Historical Notes

This five-globe streetlights were originally installed on all streets in Downtown Los Angeles in the early 1900s, (except for Broadway which had the seven-globe lights).  Today, the last of these poles are still being used as architectural features in the gardens and malls adjacent to City Hall.




(ca. 1923)*^ - Hill Street and 1st looking north toward the Hill Street Tunnel. Ornate 5-lamp electroliers appear on the east side of the Hill Street.  





(ca. 1924)*^ - Decorative 5-bulb streetlight lamps can be seen running down both sides of Main Street near 4th.  





(ca. 1925)^ - Exterior view of the Bullard Block located on the northeast corner of Spring and Court streets. At one time the building housed the courthouse. Note the ornate 5-bulb lamps on the corners. This will be the location of the current 1928-built City Hall.  



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Residential Lighting

(ca. 1920s)* - Residential streetlight lamp on Fourth Street. Note that the street sign is attached directly to the streetlight concrete post.  





(ca. 1925)* - Single-lamp streetlights in a residential area. View is south on Serrano Ave. from the corner of Franklin showing a tree-lined street with well-kept lawns in the Los Feliz district, built in the early 1920s.  





(ca. 1926)^ - View of the HOLLYWOODLAND* sign with homes seen in the foothills. Note the single-bulb streetlight on the right. This was the type of lamp used in Hollywood's residential neighborhoods during this time period.  


Historical Notes

The story behind the White Dot located under the Hollywoodland Sign: In 1920-21, the US Chamber of Commerce produced maps illustrating business conditions in areas of the country. Those shaded black were poor, white with black stripes (grey) were fair and white was good.  Los Angeles was a “white spot” in a sea of black and grey on the map in the early 1920s. Los Angeles Times publisher, Harry Chandler adopted the catchprase, “White Spot Of America” as being a city free of crime, corruption and communism. Chandler, who was vehemently anti-union, was an influential proponent of developing a strong economic base in Los Angeles.  It wasn’t long before the phrase  “keep the white spot white” was being commonly used. The term “white spot” typically referred to LA”s relative prosperity and low unemployment, and was not intended to have racial overtones.  So, for Los Angeles, the term, “keep the white spot white” meant keep L.A. prosperous.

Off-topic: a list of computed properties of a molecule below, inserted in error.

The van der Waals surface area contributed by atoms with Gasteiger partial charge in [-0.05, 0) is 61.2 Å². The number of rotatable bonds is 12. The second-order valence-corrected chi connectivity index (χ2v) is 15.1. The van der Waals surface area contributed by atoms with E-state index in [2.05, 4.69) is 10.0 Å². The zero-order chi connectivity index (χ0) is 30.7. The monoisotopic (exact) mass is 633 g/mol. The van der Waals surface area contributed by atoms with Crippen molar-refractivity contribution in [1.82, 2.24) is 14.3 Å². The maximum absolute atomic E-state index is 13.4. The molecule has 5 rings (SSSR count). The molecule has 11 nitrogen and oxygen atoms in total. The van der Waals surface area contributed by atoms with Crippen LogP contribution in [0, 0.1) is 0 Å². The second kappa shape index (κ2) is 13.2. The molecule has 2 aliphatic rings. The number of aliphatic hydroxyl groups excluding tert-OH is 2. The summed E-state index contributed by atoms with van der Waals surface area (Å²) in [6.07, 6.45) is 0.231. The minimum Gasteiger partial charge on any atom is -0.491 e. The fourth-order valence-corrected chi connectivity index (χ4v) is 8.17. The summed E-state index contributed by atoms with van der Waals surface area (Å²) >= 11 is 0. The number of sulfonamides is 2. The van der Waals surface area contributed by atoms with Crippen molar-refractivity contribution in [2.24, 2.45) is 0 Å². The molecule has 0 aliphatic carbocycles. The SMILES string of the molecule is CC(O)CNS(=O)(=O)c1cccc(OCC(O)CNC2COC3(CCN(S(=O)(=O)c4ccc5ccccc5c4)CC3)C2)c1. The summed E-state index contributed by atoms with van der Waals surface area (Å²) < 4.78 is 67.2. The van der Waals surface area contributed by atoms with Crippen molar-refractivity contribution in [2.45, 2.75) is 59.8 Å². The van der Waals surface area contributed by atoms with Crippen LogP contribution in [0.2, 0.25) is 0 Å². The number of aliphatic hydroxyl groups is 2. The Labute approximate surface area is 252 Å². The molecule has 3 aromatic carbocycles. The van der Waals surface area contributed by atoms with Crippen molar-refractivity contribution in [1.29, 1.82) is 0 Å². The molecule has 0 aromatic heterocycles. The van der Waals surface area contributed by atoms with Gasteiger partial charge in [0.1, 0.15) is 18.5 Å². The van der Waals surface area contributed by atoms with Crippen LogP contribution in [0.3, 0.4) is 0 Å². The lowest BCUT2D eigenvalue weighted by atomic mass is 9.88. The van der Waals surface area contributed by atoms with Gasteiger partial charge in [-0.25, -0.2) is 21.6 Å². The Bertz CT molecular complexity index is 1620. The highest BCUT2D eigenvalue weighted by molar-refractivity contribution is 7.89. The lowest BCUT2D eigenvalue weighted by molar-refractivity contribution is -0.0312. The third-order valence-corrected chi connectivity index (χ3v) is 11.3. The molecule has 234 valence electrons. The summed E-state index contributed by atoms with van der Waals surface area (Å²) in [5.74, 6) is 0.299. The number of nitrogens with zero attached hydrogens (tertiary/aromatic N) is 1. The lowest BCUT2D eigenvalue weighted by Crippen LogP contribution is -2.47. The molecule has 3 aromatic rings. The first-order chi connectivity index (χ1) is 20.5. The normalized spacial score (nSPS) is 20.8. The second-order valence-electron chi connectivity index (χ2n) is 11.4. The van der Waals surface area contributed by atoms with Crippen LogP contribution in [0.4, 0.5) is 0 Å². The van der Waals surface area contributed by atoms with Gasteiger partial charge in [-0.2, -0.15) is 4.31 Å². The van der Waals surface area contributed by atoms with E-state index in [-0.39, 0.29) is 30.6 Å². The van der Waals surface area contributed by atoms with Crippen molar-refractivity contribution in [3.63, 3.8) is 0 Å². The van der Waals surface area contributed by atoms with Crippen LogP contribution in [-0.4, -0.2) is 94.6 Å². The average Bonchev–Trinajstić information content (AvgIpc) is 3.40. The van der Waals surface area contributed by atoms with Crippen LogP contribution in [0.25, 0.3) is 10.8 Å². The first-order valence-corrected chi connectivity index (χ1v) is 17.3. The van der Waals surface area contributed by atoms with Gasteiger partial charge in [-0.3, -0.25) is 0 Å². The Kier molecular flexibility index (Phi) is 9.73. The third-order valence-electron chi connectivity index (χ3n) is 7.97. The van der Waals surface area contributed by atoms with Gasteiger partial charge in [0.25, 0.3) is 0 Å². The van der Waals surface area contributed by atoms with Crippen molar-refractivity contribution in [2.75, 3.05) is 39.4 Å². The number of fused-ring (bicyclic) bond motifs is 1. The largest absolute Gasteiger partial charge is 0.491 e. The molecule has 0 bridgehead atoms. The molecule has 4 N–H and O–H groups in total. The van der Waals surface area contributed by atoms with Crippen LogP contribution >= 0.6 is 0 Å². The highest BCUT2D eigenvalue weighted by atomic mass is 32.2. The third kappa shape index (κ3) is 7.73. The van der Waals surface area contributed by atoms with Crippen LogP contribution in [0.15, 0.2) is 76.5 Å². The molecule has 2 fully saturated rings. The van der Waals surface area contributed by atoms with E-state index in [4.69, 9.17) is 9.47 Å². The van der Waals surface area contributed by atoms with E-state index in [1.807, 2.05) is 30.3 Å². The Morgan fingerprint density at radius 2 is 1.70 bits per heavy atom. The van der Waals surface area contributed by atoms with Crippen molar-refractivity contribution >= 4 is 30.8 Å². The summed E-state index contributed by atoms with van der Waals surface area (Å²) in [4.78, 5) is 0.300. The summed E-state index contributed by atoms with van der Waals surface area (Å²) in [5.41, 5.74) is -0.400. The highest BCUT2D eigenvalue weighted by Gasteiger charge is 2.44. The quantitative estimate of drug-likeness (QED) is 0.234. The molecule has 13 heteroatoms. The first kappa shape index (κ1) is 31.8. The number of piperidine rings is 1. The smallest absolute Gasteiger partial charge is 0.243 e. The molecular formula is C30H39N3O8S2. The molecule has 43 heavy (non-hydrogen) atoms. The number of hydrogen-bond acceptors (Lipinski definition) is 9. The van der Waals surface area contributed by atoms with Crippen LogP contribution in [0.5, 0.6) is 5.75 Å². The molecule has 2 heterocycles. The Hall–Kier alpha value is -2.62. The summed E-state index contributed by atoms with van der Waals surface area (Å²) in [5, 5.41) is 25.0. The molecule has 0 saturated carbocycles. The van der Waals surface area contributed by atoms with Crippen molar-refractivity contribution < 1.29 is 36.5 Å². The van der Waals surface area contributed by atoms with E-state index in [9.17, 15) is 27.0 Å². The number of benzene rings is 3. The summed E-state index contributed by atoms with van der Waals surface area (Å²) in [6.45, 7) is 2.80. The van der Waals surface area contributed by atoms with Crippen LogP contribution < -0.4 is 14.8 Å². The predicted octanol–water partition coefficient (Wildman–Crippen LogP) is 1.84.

In late 1924, in order to demonstrate support for the “keep the white spot white”, campaign, Hollywoodland  erected a 35 foot diameter “white dot” on the hillside, several feet below the Hollywoodland sign. The cost to erect the dot was $936.16. Contrary to popular belief, the white dot was not illuminated.*

Click HERE to see more Early Views of 'Hollywoodland'.




(ca. 1936)^ - Single-post street lamp in Toluca Lake. This type of lamp was commonly installed in residential areas throughout the 1930s and 1940s.  



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'Western' Dual-Lamp Llewellyn Electrolier

(1928)^.^ - The ‘Western’ dual-lamp streetlight as seen in the Llewellyn Iron Works Catalog.   


Historical Notes

The "Western" was once found on Western Avenue as well as Santa Monica Boulevard in Hollywood. There were also a few outliers along Sunset Boulevard.  None of the ‘Western’ posts survived. Its look-alike cousin, the Llewellyn “Washington”, can still be found in Downtown LA.




(1924)*^ – View looking south on Western Ave at Maplewood Ave showing “Western” dual-lamp Llewellyn electroliers standing at the corners of the intersection.  





(1925)*^ – View showing a ‘Western’ dual-lamp electrolier standing in front of the James J. Donahue Real Estate office on the corner of Wilshire Boulevard & South Western Avenue.  





(ca. 1921)^.^ – View looking west on Sunset Boulevard at Vista Street showing dual-lamp Western electroliers on the north side of the street, with the Granada Theatre (later Oriental Theatre seen at center of photo.